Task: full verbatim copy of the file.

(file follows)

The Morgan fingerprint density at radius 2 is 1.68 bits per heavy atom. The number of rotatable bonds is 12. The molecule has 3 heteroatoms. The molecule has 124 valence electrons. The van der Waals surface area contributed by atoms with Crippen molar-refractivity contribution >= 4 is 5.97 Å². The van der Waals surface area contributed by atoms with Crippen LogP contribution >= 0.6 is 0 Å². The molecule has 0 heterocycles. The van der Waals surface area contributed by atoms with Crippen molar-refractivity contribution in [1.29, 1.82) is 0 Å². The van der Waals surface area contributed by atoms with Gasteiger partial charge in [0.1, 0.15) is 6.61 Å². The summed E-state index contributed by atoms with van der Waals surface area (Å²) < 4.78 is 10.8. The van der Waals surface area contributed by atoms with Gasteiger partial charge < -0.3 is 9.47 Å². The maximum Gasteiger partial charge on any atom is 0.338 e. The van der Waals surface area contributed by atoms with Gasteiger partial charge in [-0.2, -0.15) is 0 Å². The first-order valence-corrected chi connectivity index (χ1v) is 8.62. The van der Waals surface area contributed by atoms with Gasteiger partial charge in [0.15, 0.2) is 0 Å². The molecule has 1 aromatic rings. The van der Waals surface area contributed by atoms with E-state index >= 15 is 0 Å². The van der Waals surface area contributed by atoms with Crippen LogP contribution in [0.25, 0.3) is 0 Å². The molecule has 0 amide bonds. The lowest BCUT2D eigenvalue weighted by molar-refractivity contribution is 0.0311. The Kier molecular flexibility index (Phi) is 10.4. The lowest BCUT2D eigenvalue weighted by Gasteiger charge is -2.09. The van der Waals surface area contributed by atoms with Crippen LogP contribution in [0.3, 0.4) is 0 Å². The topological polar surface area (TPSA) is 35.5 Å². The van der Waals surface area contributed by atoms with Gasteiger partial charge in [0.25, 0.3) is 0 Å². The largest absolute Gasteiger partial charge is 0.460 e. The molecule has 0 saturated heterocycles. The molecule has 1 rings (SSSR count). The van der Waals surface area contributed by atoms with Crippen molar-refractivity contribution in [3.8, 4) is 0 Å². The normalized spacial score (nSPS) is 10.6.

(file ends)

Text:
The Morgan fingerprint density at radius 2 is 1.68 bits per heavy atom. The number of rotatable bonds is 12. The molecule has 3 heteroatoms. The molecule has 124 valence electrons. The van der Waals surface area contributed by atoms with Crippen molar-refractivity contribution >= 4 is 5.97 Å². The van der Waals surface area contributed by atoms with Crippen LogP contribution >= 0.6 is 0 Å². The molecule has 0 heterocycles. The van der Waals surface area contributed by atoms with Crippen molar-refractivity contribution in [1.29, 1.82) is 0 Å². The van der Waals surface area contributed by atoms with Gasteiger partial charge in [0.1, 0.15) is 6.61 Å². The summed E-state index contributed by atoms with van der Waals surface area (Å²) < 4.78 is 10.8. The van der Waals surface area contributed by atoms with Gasteiger partial charge < -0.3 is 9.47 Å². The maximum Gasteiger partial charge on any atom is 0.338 e. The van der Waals surface area contributed by atoms with Gasteiger partial charge in [-0.2, -0.15) is 0 Å². The first-order valence-corrected chi connectivity index (χ1v) is 8.62. The van der Waals surface area contributed by atoms with Gasteiger partial charge in [0.15, 0.2) is 0 Å². The molecule has 1 aromatic rings. The van der Waals surface area contributed by atoms with E-state index >= 15 is 0 Å². The van der Waals surface area contributed by atoms with Crippen LogP contribution in [0.25, 0.3) is 0 Å². The molecule has 0 amide bonds. The lowest BCUT2D eigenvalue weighted by molar-refractivity contribution is 0.0311. The Kier molecular flexibility index (Phi) is 10.4. The lowest BCUT2D eigenvalue weighted by Gasteiger charge is -2.09. The van der Waals surface area contributed by atoms with Crippen LogP contribution in [0.3, 0.4) is 0 Å². The topological polar surface area (TPSA) is 35.5 Å². The van der Waals surface area contributed by atoms with Gasteiger partial charge in [0.25, 0.3) is 0 Å². The largest absolute Gasteiger partial charge is 0.460 e. The molecule has 0 saturated heterocycles. The molecule has 1 rings (SSSR count). The van der Waals surface area contributed by atoms with Crippen molar-refractivity contribution in [3.8, 4) is 0 Å². The normalized spacial score (nSPS) is 10.6.